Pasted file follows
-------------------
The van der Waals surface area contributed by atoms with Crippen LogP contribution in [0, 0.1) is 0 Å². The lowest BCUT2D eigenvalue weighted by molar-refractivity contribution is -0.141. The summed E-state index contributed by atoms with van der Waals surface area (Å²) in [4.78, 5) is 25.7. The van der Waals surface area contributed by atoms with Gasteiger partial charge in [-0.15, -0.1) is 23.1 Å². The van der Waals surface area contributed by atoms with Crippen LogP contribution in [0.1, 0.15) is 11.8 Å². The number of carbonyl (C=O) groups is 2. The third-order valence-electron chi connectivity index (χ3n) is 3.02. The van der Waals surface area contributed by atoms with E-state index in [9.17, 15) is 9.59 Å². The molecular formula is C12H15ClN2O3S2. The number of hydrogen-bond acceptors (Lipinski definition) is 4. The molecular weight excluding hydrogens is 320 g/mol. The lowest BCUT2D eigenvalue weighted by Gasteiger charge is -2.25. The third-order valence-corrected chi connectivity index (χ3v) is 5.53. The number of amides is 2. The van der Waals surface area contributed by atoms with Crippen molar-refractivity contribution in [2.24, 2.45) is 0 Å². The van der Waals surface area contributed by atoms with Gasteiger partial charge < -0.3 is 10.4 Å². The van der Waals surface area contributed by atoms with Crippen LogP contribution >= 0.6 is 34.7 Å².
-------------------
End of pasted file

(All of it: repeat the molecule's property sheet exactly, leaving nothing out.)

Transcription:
The van der Waals surface area contributed by atoms with Crippen LogP contribution in [0, 0.1) is 0 Å². The lowest BCUT2D eigenvalue weighted by molar-refractivity contribution is -0.141. The summed E-state index contributed by atoms with van der Waals surface area (Å²) in [4.78, 5) is 25.7. The van der Waals surface area contributed by atoms with Gasteiger partial charge in [-0.15, -0.1) is 23.1 Å². The van der Waals surface area contributed by atoms with Crippen LogP contribution in [0.1, 0.15) is 11.8 Å². The number of carbonyl (C=O) groups is 2. The third-order valence-electron chi connectivity index (χ3n) is 3.02. The van der Waals surface area contributed by atoms with E-state index in [9.17, 15) is 9.59 Å². The molecular formula is C12H15ClN2O3S2. The number of hydrogen-bond acceptors (Lipinski definition) is 4. The molecular weight excluding hydrogens is 320 g/mol. The lowest BCUT2D eigenvalue weighted by Gasteiger charge is -2.25. The third-order valence-corrected chi connectivity index (χ3v) is 5.53. The number of amides is 2. The van der Waals surface area contributed by atoms with Crippen molar-refractivity contribution in [2.24, 2.45) is 0 Å². The van der Waals surface area contributed by atoms with Gasteiger partial charge < -0.3 is 10.4 Å². The van der Waals surface area contributed by atoms with Crippen LogP contribution >= 0.6 is 34.7 Å².